Apart from that, we encourage people to do various proficiency courses and we also have tie-ups with certain universities, where people can upskill themselves. For instance, a diploma holder could do an AMI course, or a graduate engineer could opt for an MBA or a Masters in Technology. But more importantly, as a professional engineer, I think the opportunity to present technology-related papers at various forums, are things that excite people the most, also enabling them to have immense learning by interacting with other people in such forums.
Commissioned in 2014, Maruti Suzuki's R&D facility at Rohtak today houses a comprehensive proving ground and over 250 test labs.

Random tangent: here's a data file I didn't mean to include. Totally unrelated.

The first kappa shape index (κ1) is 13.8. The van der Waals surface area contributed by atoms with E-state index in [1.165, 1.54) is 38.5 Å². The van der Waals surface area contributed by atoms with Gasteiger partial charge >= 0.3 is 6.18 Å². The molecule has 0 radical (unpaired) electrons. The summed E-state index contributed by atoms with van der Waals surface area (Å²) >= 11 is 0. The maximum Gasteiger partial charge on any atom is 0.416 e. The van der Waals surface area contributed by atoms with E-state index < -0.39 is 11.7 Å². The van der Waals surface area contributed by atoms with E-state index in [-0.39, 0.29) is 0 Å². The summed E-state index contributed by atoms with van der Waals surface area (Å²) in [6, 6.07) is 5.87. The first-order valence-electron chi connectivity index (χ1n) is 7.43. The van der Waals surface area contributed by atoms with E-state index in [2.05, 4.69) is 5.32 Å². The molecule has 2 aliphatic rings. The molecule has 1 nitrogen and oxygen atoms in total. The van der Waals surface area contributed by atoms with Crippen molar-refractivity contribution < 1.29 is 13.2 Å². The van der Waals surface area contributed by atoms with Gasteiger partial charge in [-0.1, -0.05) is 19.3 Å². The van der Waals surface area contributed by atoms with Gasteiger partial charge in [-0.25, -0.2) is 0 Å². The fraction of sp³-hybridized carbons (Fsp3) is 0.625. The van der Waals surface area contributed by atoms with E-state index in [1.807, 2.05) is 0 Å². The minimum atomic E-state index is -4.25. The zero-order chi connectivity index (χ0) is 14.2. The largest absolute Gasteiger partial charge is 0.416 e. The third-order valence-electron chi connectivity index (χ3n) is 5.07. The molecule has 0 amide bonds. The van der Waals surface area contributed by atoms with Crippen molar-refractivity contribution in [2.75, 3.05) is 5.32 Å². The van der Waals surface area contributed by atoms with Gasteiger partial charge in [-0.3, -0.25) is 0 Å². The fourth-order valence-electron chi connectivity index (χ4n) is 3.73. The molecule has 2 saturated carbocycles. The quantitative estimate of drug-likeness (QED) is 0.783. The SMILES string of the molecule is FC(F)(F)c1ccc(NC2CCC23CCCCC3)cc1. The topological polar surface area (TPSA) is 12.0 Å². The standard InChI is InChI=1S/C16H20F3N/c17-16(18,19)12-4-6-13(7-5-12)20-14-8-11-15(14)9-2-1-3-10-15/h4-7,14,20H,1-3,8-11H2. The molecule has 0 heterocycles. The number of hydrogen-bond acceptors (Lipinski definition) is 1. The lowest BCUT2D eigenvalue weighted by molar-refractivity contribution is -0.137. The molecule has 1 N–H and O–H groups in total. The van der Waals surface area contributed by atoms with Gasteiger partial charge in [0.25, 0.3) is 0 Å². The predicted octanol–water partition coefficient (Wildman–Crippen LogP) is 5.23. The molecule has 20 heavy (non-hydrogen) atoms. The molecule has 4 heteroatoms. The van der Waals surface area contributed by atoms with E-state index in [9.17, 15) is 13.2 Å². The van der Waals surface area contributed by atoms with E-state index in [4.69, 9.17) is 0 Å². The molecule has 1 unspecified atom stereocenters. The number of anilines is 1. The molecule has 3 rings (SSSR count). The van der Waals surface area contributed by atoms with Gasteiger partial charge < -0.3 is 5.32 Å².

What is the current level of R&D collaboration between Suzuki Japan and MSIL?
We are part of the Suzuki global engineering organisation and we are building our capabilities so that we can support Suzuki’s manpower in doing product development not just for India but also for global markets. Today, we have two R&D centres one in Gurgaon and Rohtak – the former being where our clay modelling and design studios are based. It is also the engineering base where around 1500 engineers are stationed and carry out the concept-to-SOP validation of a new model.